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Artist NameLuca Cambiaso (1527-1585)
TitleThe Flight into Egypt
Date of Artworkca. 1560
MediumPen and brown ink, brown wash, and traces of black chalk underdrawing on paper
Size14 7/8 x 11 1/4 in. • 378 x 286 mm
SignedInscribed: 3. una Madonna che va in Egitto, verso, and Madonna che va in Egitto, recto

Provenance

Private Collection, UK, since 1999

Further Information

This expressive and boldly executed drawing is the work of Luca Cambiaso, the leading artistic personality in Genoa in the sixteenth century and one of the most dynamic draughtsmen in European art. The drawing dates from the mid-1550s to early 1560s at the height of the artist's power. At this moment in his career, defined by his "serene style," Cambiaso's compositions became more focused and reduced to their essential elements. The mule's hind quarters dominate the visual field and the outdoor setting is indicated by little more than the tree standing along the left edge of the sheet. The large scale of the drawing and the calligraphic penmanship, which lends a motion and drama to the scene, provide significant visual interest and appeal to the modern eye. Cambiaso's spontaneous handling fully exploits the dynamics of the quill pen-the lines are vigorous, animated, and possess a great suggestive power. Both vibrant and audacious in its depiction of the Flight into Egypt, this drawing represents an exceptional addition to Cambiaso's graphic oeuvre.

Cambiaso infuses the otherwise inert biblical narrative with dynamism by placing the figures close to the pictorial plane and orienting them along a steep diagonal, from the upper left to the lower right, giving the appearance that they are about to descend a steep slope and disappear from view. The artist employed a similar vertiginous compositional device in his drawing of the Chariot of the Setting Sun, in which the horses are similarly conceived. More explicitly, and using the same media, Cambiaso's drawing of Saint Martin and Beggar in the Princeton Art Museum displays a horse almost identically envisaged. A horse seen from behind with its right rear leg raised was a leitmotif for the artist, with some details, such as the diagonal hatching to indicate the shadow on the underside of the hoof, closely repeated. Regarding the representation of the mule in the present drawing, it is important to note Cambiaso's acute sensitivity to the subject matter, even when composing with speed. In contrast to his many drawings that include horses with elaborate tack, such as the Saint Martin and the Beggar, our composition shows a plain stirrup and strap across the mule's hindquarters and its tail is not elaborately plaited. The treatment is in keeping with the theme of poverty that underlies this biblical subject (Matthew 2:13-15). The Holy Family were, after all, refugees, and the fact that Herod was intent on killing the child would appear to explain Joseph's somewhat anxious glance over his shoulder.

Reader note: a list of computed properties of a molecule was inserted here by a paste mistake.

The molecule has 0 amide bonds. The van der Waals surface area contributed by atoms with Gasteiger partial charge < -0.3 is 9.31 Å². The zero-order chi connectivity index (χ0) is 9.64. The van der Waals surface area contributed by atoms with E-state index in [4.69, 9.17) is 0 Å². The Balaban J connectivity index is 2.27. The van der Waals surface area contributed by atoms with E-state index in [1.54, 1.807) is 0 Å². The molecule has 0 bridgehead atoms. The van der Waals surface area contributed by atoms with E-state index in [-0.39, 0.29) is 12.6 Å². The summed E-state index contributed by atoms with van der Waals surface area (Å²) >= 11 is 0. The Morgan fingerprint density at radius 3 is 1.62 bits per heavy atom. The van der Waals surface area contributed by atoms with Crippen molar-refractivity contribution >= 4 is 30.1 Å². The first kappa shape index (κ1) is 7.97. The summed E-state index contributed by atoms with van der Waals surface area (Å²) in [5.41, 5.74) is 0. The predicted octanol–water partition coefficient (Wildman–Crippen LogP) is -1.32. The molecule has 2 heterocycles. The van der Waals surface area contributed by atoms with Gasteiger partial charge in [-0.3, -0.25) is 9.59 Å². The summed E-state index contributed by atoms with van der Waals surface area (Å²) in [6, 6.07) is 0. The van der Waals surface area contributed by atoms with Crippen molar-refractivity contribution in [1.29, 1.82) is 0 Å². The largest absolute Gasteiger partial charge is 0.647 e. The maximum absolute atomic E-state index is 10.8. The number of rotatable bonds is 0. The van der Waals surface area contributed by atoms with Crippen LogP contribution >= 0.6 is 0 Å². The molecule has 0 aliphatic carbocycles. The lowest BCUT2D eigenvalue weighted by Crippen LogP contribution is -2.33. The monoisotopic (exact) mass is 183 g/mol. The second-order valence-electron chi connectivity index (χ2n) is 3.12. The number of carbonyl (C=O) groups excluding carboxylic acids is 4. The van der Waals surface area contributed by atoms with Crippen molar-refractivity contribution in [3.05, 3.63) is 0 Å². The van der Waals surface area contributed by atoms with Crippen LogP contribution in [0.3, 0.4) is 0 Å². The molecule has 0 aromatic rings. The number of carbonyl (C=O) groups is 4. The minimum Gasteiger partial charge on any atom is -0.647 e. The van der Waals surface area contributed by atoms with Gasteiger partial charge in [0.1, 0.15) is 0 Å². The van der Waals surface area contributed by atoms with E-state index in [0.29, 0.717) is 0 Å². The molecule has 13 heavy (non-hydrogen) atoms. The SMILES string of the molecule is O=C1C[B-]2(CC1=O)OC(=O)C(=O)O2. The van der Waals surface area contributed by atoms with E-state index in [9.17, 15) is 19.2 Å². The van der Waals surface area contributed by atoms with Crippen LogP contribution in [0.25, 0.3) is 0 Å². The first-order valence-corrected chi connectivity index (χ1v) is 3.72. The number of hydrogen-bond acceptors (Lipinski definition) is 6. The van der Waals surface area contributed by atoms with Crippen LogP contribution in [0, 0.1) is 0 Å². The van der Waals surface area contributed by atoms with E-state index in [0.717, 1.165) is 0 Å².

The drawing displays many of the salient characteristics of Cambiaso's draughtsmanship. In a manner entirely consistent with his working method, he first sketched his preliminary ideas with thin pen lines in a lighter ink over faint traces of black chalk and later confirmed or corrected them with a darker tone of brown. As is typical of the artist, spare hatching suggests the surrounding space and foreground terrain. Half-moon like circlets indicate pebbles in the foreground, with long looping lines defining the leaves of the palm tree, terminating in hooks as the pen shifts from right to left. Typically, limbs, hands, lips, noses and eyelids are slightly geometricized with circlets, triangles, ticks and hooks, and quick flicks of the pen indicate knees, muscles and tendons. The articulation of the Virgin's hand and the physiognomy of the infant Christ are nearly identical to those in Cambiaso's Virgin and Child with Putti, formerly in the collection of the Rugby School. Tellingly, so too is the relationship between mother and child, as the Virgin intimately embraces the infant Christ.

Within the context of Cambiaso's drawings, the scale and format of this work, the quality of execution, and above all its striking interpretation of the subject suggest that it was conceived as an autonomous work rather than a preparatory study for a painting. Its monumentality, dynamism, and the clarity of narrative appear to connect it with a number of comparably large drawings illustrating the early life of Christ. These include two versions of the Holy Family at Rest preserved in the Rijksmuseum and the First Steps of the Infant Christ in Edinburgh. The early inscription on the verso of this sheet-"3. una Madonna che va in Egitto"-suggests it may have been the third in sequence of a series of subjects drawn on a similar scale in the same technique owned by an early collector. Cambiaso's only known treatment of the subject in paint is an altarpiece of La Fuga in Egitto that is mentioned in an early guidebook to Genoa as in the church of Santa Maria delle Grazie al Molo outside the city, close to the Porta Lanterna (current location unknown).